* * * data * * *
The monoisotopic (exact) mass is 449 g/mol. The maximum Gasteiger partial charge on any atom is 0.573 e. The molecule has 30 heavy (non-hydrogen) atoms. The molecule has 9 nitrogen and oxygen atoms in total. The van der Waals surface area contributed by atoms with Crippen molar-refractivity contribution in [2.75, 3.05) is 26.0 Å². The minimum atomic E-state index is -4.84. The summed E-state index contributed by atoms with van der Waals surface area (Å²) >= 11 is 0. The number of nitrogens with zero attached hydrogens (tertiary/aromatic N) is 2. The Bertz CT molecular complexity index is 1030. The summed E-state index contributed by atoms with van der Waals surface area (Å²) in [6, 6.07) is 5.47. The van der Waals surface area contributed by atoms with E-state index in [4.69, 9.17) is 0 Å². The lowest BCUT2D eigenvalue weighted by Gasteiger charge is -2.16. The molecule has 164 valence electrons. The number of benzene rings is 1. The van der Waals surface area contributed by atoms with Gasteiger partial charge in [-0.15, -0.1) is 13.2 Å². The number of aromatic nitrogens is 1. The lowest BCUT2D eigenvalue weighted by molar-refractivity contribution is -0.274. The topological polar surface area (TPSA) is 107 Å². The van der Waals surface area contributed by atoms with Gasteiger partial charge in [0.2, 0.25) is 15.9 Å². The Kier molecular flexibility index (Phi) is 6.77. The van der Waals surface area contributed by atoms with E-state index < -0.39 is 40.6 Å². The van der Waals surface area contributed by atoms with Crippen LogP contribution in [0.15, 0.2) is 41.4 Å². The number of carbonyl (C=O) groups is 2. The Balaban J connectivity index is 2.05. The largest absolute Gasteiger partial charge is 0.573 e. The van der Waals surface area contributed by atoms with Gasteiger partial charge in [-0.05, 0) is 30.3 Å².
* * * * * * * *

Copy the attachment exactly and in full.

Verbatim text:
The monoisotopic (exact) mass is 449 g/mol. The maximum Gasteiger partial charge on any atom is 0.573 e. The molecule has 30 heavy (non-hydrogen) atoms. The molecule has 9 nitrogen and oxygen atoms in total. The van der Waals surface area contributed by atoms with Crippen molar-refractivity contribution in [2.75, 3.05) is 26.0 Å². The minimum atomic E-state index is -4.84. The summed E-state index contributed by atoms with van der Waals surface area (Å²) >= 11 is 0. The number of nitrogens with zero attached hydrogens (tertiary/aromatic N) is 2. The Bertz CT molecular complexity index is 1030. The summed E-state index contributed by atoms with van der Waals surface area (Å²) in [6, 6.07) is 5.47. The van der Waals surface area contributed by atoms with E-state index in [4.69, 9.17) is 0 Å². The lowest BCUT2D eigenvalue weighted by Gasteiger charge is -2.16. The molecule has 164 valence electrons. The number of benzene rings is 1. The van der Waals surface area contributed by atoms with Gasteiger partial charge in [-0.15, -0.1) is 13.2 Å². The number of aromatic nitrogens is 1. The lowest BCUT2D eigenvalue weighted by molar-refractivity contribution is -0.274. The topological polar surface area (TPSA) is 107 Å². The van der Waals surface area contributed by atoms with Gasteiger partial charge in [0.2, 0.25) is 15.9 Å². The Kier molecular flexibility index (Phi) is 6.77. The van der Waals surface area contributed by atoms with E-state index < -0.39 is 40.6 Å². The van der Waals surface area contributed by atoms with Crippen LogP contribution in [0.15, 0.2) is 41.4 Å². The number of carbonyl (C=O) groups is 2. The Balaban J connectivity index is 2.05. The largest absolute Gasteiger partial charge is 0.573 e. The van der Waals surface area contributed by atoms with Gasteiger partial charge in [-0.05, 0) is 30.3 Å².